Thursday, September 15, 2011 (Last Updated: 09/16/2011)
THURSDAY, Sept. 15 (HealthDay News) -- The global incidence of breast and cervical cancer increased from 1980 to 2010, with breast cancer mortality rates increasing and cervical cancer mortality rates decreasing during the same period, according to a study published online Sept. 15 in The Lancet.
Mohammad H. Forouzanfar, M.D., from the University of Washington in Seattle, and colleagues evaluated annual age-specific breast and cervical cancer incidence in 187 countries to analyze global trends between the years 1980 and 2010. Data for mortality and incidence, vital registration, and verbal autopsy from 1980 to 2010 were collected from cancer registries. Mortality-to-incidence ratios were modeled and mortality rates were calculated. Estimates of mortality with uncertainty by age, gender, country, and year were made, and a final model selected.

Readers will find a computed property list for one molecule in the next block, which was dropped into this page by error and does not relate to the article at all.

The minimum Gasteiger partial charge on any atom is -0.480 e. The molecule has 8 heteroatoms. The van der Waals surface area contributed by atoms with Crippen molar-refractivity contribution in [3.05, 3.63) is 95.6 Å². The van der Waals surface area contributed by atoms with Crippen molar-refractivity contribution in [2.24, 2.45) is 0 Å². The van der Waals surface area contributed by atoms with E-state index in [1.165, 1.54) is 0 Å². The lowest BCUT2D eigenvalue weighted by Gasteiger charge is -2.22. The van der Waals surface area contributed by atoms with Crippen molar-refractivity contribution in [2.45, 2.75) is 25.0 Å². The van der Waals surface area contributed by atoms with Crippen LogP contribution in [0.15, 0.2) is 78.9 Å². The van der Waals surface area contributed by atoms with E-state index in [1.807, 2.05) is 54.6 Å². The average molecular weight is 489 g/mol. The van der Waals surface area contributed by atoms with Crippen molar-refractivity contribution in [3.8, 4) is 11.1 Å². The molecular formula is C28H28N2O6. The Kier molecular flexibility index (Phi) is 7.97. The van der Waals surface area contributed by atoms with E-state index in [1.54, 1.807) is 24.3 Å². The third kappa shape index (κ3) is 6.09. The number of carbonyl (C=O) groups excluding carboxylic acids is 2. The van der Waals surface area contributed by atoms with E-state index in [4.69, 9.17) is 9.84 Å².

The investigators found that, between 1980 and 2010, the incidence of global breast cancer increased (from 641,000 to 1,643,000 cases per year), as did the incidence of global cervical cancer (378,000 to 454,000 cases per year), with an annual rate of increase of 3.1 and 0.6 percent, respectively. Breast and cervical cancer caused 425,000 and 200,000 female deaths in 2010, respectively, but overall cervical cancer deaths have been decreasing. Of these, 68,000 breast cancer deaths and 46,000 cervical cancer deaths were of women aged between 15 and 49 years in developing countries. Considerable variation in breast cancer mortality trends was found across regions and countries.
"More policy attention is needed to strengthen established health-system responses to reduce breast and cervical cancer, especially in developing countries," the authors write.
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